Microsoft is slowly building a platform that feels wholly distinct from — and in some way superior to — Sony’s PS4. On the surface, the two machines are nearly the same: they play mostly the same games at nearly the same graphical specifications, and they both have more powerful counterparts designed to handle 4K. But a combination of backwards compatibility and an increasingly robust crossplay concept are really distinguishing the Xbox brand now in some smart ways. It’s unlikely to effect the PS4’s dominance in the short term, but it could slowly change the conversation surrounding video game consoles from something Sony is comfortable with to something that Microsoft is comfortable with, and that could have big implications for how things evolve three or four years from now.

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Smartphones are killing Americans, but nobody’s counting

Kyle Stock, Lance Lambert, and David Ingold

a row of wooden benches sitting on top of a bench© Provided by The Next Web

Jennifer Smith doesn’t like the term “accident.” It implies too much chance and too little culpability.

A “crash” killed her mother in 2008, she insists, when her car was broadsided by another vehicle while on her way to pick up cat food. The other driver, a 20-year-old college student, ran a red light while talking on his mobile phone, a distraction that he immediately admitted and cited as the catalyst of the fatal event.

“He was remorseful,” Smith, now 43, said. “He never changed his story.”

Yet in federal records, the death isn’t attributed to distraction or mobile-phone use. It’s just another line item on the grim annual toll taken by the National Highway Transportation Safety Administration [NHTSA]—one of 37,262 that year. Three months later, Smith quit her job as a realtor and formed Stopdistractions.org, a nonprofit lobbying and support group. Her intent was to make the tragic loss of her mother an anomaly.

To that end, she has been wildly unsuccessful. Nine years later, the problem of death-by-distraction has gotten much worse.

a screenshot of a cell phone© Provided by The Next Web

Over the past two years, after decades of declining deaths on the road, U.S. traffic fatalities surged by 14.4 percent. In 2016 alone, more than 100 people died every day in or near vehicles in America, the first time the country has passed that grim toll in a decade. Regulators, meanwhile, still have no good idea why crash-related deaths are spiking: People are driving longer distances but not tremendously so; total miles were up just 2.2 percent last year. Collectively, we seemed to be speeding and drinking a little more, but not much more than usual. Together, experts say these upticks don’t explain the surge in road deaths.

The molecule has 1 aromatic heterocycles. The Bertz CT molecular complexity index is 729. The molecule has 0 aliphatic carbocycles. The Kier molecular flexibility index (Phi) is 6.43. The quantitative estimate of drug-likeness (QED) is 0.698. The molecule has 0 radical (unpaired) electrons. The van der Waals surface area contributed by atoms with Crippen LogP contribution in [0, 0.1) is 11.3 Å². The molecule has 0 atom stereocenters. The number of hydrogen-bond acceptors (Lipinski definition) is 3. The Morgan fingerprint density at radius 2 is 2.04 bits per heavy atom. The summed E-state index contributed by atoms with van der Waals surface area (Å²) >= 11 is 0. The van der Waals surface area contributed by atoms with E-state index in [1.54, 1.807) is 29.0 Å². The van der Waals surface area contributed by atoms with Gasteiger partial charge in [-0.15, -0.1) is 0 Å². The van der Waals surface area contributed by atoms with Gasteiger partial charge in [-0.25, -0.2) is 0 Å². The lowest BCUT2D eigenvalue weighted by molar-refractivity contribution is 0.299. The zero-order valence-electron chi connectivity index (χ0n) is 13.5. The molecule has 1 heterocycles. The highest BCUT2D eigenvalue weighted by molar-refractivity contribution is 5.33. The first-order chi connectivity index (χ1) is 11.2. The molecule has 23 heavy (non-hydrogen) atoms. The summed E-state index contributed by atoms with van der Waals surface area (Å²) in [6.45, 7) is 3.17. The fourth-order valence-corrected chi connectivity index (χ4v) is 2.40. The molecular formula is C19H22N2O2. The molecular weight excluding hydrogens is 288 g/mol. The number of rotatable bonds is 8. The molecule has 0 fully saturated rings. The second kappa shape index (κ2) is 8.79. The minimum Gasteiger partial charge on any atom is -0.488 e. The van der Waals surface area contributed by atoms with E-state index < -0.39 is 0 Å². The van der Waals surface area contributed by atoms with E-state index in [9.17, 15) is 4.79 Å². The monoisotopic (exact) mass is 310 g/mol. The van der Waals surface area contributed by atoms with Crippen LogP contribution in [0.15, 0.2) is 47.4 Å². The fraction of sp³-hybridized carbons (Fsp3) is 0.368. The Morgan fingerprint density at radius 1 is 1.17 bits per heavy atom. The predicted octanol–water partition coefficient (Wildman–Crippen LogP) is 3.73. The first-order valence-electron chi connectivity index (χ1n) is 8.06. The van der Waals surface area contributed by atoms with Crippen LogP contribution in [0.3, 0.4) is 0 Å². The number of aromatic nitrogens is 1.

There are however three big clues, and they don’t rest along the highway. One, as you may have guessed, is the substantial increase in smartphone use by U.S. drivers as they drive. From 2014 to 2016, the share of Americans who owned an iPhone, Android phone, or something comparable rose from 75 percent to 81 percent.

a screenshot of a cell phone© Provided by The Next Web

The second is the changing way in which Americans use their phones while they drive. These days, we’re pretty much done talking. Texting, Twitter, Facebook, and Instagram are the order of the day—all activities that require far more attention than simply holding a gadget to your ear or responding to a disembodied voice. By 2015, almost 70 percent of Americans were using their phones to share photos and follow news events via social media. In just two additional years, that figure has jumped to 80 percent.

Finally, the increase in fatalities has been largely among bicyclists, motorcyclists, and pedestrians—all of whom are easier to miss from the driver’s seat than, say, a 4,000-pound SUV—especially if you’re glancing up from your phone rather than concentrating on the road. Last year, 5,987 pedestrians were killed by cars in the U.S., almost 1,100 more than in 2014—that’s a 22 percent increase in just two years.

Safety regulators and law enforcement officials certainly understand the danger of taking—or making—a phone call while operating a piece of heavy machinery. They still, however, have no idea just how dangerous it is, because the data just isn’t easily obtained. And as mobile phone traffic continues to shift away from simple voice calls and texts to encrypted social networks, officials increasingly have less of a clue than ever before.

a screenshot of a cell phone© Provided by The Next Web  Out of NHTSA’s full 2015 dataset, only 448 deaths were linked to mobile phones—that’s just 1.4 percent of all traffic fatalities. By that measure, drunk driving is 23 times more deadly than using a phone while driving, though studies have shown that both activities behind the wheel constitute (on average) a similar level of impairment. NHTSA has yet to fully crunch its 2016 data, but the agency said deaths tied to distraction actually declined last year.